Heat is a measure of how much law enforcement attention the gang is attracting and it primarily affects an end-of-round contraband sale, where everyone secretly puts some of those little duffle bags in their hands and there’s a per-bag payout based on how many total bags are up for sale. The fewer total bags sold, the greater the payout. But a player’s Heat level may restrict how much they can get away with selling. Further, if your Heat level goes over four, you’ve got to select one of your gang members to “take the fall”, meaning he’s out of the game- presumably locked up. Heat level also comes into play through some event cards.

One to three event cards are drawn at the beginning of each round. Some take effect immediately. Some are Hassles that restrict actions during the round, and they usually really are hassles. There may not be a Black Market phase at the end of the round or everybody has to be on the down low and no guns can be sold. Then there are Opportunities, which act as temporary locations added to the base 11 already on the table that players can take advantage of if they act quickly. This is a brilliant idea that I’m surprised no one has done before, at least not that I’ve seen.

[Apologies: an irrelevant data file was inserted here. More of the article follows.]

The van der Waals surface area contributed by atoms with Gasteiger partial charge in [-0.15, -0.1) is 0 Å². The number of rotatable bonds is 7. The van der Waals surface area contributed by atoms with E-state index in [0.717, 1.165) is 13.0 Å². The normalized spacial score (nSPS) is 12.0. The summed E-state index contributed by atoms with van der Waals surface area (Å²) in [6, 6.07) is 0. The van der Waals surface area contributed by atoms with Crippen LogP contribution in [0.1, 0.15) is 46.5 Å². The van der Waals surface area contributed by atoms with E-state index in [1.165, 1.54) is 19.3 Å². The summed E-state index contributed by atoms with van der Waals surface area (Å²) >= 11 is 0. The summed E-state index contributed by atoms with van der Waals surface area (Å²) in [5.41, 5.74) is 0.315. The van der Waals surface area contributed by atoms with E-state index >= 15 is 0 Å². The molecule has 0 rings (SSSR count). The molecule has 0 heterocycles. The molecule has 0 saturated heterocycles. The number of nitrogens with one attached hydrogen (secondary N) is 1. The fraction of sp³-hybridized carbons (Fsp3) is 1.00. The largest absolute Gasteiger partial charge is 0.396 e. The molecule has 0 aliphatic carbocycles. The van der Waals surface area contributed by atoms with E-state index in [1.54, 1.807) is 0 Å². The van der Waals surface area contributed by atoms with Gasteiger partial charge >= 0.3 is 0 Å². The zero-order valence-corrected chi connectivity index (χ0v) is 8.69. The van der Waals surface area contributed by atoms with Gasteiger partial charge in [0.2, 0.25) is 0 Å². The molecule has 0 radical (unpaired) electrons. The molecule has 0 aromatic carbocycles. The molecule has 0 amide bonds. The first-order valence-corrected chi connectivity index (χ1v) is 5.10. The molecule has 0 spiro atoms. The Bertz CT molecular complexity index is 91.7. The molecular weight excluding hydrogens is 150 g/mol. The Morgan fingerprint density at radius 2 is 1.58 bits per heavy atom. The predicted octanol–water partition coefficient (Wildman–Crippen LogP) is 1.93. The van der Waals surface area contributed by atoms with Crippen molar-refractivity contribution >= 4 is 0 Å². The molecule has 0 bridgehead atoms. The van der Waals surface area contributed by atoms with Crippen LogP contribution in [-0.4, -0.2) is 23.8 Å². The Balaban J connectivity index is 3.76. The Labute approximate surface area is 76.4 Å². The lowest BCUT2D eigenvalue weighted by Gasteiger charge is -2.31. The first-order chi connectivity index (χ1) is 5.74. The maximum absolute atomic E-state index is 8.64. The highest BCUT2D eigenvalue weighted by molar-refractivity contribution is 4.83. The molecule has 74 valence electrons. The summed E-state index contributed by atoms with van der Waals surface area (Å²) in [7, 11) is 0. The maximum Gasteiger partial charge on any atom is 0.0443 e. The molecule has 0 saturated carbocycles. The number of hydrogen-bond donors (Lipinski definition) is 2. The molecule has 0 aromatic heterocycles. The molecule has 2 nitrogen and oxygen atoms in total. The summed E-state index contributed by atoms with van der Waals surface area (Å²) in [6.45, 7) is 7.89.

sons 2

I really like that there are more event cards than you actually use in a game and also more location cards than what’s on the table. There’s not only plenty of variety and replayability between those two factors, there are also quite different situations and considerations that are possible from game to game. Special gang abilities add to the range of possibilities, and there’s already an expansion in the works that will presumably add the pieces for a fifth player. Bring it on.

To sum it up, this is a very interactive worker placement game with a three-part economy (money, guns, contraband) and a one-action-per-turn structure that leads not only to quick turns but also plenty of strategic decisions centered on timing. Developing relationships with other gangs and expectations based on their assumed holdings is also a major source of depth. Assets are kept secret, so you’re never quite sure if you’re going into a fight just to get blown away by someone with a big pile of guns.

The kind of interaction this game engenders is essential to selling its themes and setting. If you’ve got a fleet of bike-riding members cruising around the board and a lot of guns, you can really shake down your weaker rivals. They may be looking at selling guns somewhere, but you can block the action by ordering some men to go down there and stare menacingly at them. This is one of those games where you have an “aha!” moment, when you realize that the reason that moving and activating a location are separate functions. That space between means that someone can mess with you, and that’s where a lot of the fun comes in. All resources are tradable, so a player going full-on into the gun-running racket might find more profit in selling their wares to other players than to the sites on the table. Or you might give a gift of some contraband to a player willing to send in some men to help you out in a tough fight. It’s very open-ended, and like Spartacus the rules contain a very specific “don’t be an ass” stricture.